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SACRAMENTO, Calif. (KTXL) – Public health officials have begun vaccinating inmates in Sacramento County jails after reports of a COVID-19 outbreak at both of the county’s facilities.

As of this month there are more than 200 confirmed COVID-19 cases in Sacramento County jails.

Those who are incarcerated are three times more likely to catch the virus than the general public according to a study by the National Commission on COVID-19 and Criminal Justice.

“When you have an over-crowded jail population like you see in Sacramento and other jail systems when you have a pandemic, it’s going to tear through there,” said civil rights attorney Aaron Fischer.

Outbreaks in jails have been reported across the country, including in Sacramento County.

Since March of last year there have been more than 1,400 confirmed COVID-19 cases in the county’s jails.

Fischer represents hundreds of incarcerated individuals who caught the virus and he’s been pushing the county to better protect them.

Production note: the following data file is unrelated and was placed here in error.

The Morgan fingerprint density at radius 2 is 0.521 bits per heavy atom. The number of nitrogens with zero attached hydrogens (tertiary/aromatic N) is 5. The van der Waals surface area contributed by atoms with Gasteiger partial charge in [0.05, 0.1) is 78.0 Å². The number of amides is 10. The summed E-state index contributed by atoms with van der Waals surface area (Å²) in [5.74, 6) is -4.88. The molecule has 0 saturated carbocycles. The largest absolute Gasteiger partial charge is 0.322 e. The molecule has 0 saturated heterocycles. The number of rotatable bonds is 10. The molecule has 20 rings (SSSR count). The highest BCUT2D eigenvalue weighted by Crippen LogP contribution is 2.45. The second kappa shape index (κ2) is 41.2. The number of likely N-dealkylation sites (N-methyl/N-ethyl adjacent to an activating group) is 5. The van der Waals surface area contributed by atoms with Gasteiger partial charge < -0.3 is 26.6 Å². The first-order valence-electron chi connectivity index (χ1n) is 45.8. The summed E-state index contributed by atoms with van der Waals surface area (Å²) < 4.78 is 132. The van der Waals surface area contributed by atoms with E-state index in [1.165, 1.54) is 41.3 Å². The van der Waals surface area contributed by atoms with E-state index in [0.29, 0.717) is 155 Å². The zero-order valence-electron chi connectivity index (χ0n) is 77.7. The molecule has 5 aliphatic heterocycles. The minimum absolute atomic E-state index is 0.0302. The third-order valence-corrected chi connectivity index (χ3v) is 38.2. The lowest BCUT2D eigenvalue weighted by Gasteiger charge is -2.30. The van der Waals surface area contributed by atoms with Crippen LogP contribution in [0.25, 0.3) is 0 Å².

“It’s been terrible and terrifying for them. They’re scared for their health. They’ve been held in lockdown conditions for months now,” he explained.

Fischer sent local leaders a letter in late January raising concerns about the poor conditions in local jails and called for all inmates to be vaccinated.

And the county began administering the vaccines to inmates ahead of their scheduled Phase 1B position to “help control an outbreak”.

“Sacramento County Jail is doing the right thing by taking this important step. It’s good for the people who I represent inside the jail and it’s for the community,” Fischer told FOX40.

A county spokesperson told FOX40 they will first vaccinate higher-risk inmates, such as people with medical needs and disabilities, those 65 years and older and those living in highly concentrated areas like pods, as well as prioritizing workers who move about the jail and can easily spread the virus to others.

All of these are moves that Fischer says will benefit the entire county.

“The jail doesn’t exist in its own universe. A jail, even though it’s a locked facility is still very much a part of the Sacramento community, because staff come in and out, because incarcerated people come in and out, so it is an important place to try and protect outbreaks from occurring,” he explained.

The vaccines will be given voluntarily and anyone who chooses not to get one for religious or medical reasons may opt-out of the program.